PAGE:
Wednesday, August 19, 2015

USHCN adjustments - a case study

In my last post, I linked to a post at Steve Goddard's, grumbling about my comments at WUWT, where I linked to my earlier post showing a breakdown of total adjustment by states. A commenter picked up on New Hampshire, saying
"I particularly like nick’s new hampshire graph with a whole degree warming suddenly applied a few years ago. Their actual temps were obviously not cooperating."

Well, there is indeed a steep rise at about 1991:

The new graph shows that in 1991-2 there was a total rise of about 1°F made up about equally of a TOBS rise and a non-TOBS part. How could that happen? I investigated.

New Hampshire has just 5 USHCN stations, all operating to end 2013, at least. They are Bethlehem, Durham, First Connecticut Lake, Hanover and Keene. It turns out that the first and last underwent big changes about 1991-2. You can look up the relevant metadata here. Location is under the station-level tab, or location tab (map). TOBS is element level.

Bethlehem is actually a composite. The map below shows what happened. B1 lasted to 1 Jan 1992, and then reappeared as B2 about 4 km NE on 1 Jul 1992. Altitude dropped from 1380 ft to 1180 ft, or about 60 m, which would suggest about 0.7F rise in temp. However, the move also took the station out of town, and the cooling effect of that seems to have dominated.

But at the same time, the time of observation moved from 17.00 (warm bias) to 07.00 (cool). That would require an upward adjustment of order 1-2°F.

The total observed rise in adjustment for Bethlehem was 2.46°F, made up of 1.04 TOBS and 1.42 other.

For Keene, the relocation happened 28 Jan 91, and is recorded as moving 2.9 mi NW. Elevation rose 30 ft, but again, it was a move out of town. And again, the TOB changed from 17.00 to 7.00, requiring a warm adjustment.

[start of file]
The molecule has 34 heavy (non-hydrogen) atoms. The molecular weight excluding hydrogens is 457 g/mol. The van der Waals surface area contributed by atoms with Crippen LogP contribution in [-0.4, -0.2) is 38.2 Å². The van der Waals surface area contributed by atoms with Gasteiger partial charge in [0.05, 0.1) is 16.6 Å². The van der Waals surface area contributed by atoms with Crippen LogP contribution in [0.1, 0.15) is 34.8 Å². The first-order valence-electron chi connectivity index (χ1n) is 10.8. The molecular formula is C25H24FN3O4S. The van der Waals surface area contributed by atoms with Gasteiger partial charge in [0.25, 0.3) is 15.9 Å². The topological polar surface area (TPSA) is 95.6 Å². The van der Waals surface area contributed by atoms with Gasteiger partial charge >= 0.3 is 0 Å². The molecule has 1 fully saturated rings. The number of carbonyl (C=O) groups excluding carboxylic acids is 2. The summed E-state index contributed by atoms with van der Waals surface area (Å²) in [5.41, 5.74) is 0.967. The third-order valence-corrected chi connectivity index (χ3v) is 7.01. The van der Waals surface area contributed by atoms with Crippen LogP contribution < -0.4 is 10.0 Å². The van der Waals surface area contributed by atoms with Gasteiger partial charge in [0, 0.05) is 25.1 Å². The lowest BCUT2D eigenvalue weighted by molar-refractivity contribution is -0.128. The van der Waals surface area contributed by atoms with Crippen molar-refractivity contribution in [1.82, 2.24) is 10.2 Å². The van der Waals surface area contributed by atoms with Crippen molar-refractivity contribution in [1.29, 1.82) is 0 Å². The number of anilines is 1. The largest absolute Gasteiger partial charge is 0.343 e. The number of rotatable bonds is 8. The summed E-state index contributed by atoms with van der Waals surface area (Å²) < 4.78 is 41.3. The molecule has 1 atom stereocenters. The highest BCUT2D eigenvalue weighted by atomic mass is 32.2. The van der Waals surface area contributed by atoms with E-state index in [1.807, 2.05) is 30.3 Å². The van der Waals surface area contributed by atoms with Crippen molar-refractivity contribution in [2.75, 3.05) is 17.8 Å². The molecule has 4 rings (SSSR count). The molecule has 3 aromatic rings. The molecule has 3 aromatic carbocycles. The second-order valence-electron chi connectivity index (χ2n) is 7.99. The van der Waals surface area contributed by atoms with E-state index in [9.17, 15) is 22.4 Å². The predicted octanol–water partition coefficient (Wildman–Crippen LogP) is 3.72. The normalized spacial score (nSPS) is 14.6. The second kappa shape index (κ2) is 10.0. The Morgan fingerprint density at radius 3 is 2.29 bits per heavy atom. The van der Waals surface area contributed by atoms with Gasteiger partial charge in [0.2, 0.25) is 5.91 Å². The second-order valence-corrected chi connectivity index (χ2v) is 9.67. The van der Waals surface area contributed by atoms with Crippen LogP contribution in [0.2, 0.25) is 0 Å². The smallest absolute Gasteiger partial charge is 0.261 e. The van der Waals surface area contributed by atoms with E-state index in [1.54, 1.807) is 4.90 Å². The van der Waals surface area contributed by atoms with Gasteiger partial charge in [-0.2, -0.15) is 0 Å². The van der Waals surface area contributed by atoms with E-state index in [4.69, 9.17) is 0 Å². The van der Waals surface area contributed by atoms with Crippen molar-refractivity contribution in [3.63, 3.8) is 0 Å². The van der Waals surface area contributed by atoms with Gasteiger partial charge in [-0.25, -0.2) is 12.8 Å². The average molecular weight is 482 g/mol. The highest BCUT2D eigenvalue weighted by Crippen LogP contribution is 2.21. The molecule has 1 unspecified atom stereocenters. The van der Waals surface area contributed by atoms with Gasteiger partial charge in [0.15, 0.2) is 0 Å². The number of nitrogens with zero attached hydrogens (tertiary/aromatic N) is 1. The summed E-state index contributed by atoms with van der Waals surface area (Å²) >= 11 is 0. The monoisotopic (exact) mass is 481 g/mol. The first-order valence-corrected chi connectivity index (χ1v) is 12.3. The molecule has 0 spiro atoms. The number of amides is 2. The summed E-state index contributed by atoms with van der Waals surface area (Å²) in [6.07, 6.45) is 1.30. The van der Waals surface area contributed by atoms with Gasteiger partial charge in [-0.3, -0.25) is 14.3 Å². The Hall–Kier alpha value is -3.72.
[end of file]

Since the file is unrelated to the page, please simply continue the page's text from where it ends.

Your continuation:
The total rise for Keene was 3.34°F, made up of 2°F TOBS, and 1.34F other.

So the combined rise was 5.8°F, which divided by 5 in averaging gives indeed the observed NH rise in adjustment of 1.16°F.


  1. The typical size of an abrupt inhomogeneity (break) is 0.6 to 0.8°C.

    More formally, the distribution of breaks is well approximated by a normal distribution with a sigma of about 0.6 to 0.8°C.

    In Europe the sizes may be a little larger than in the USA, in return the USA seems to have a somewhat higher frequency of breaks.

    1. Yes. the two breaks here are .74°C and .79°C, after TOBS is applied first.

  2. Congrats on managing to maintain a debate of sorts with Steven/Tony. I get the impression he's actually accepting that TOBs adjustments might be justified - something of a turn-around from his position that in times past the people managing weather stations would not have been such "morons" (as SG delights in labelling people) as to actually follow the protocol they were given to always take max and min temperatures at the stipulated times of day. That said, he also seems to be adopting a new position that TOBs constitute a relatively small part of the adjustments - though his own plots would suggest otherwise.

    Still, maybe there is some "reconciliation" between two Lisbon-2011 veterans here. I might recommend this thread to Jerry Ravetz.

    1. Well, Bill, re TOBS I thought that the SG line was still that they should have just made up a policy as they go along to catch the daily max/min. The fact that they didn't as irrelevant as the need to stick to a schedule.

      Once you insist that any adjustment is a fabrication and fraud, you just can't make progress. There is nothing to talk about.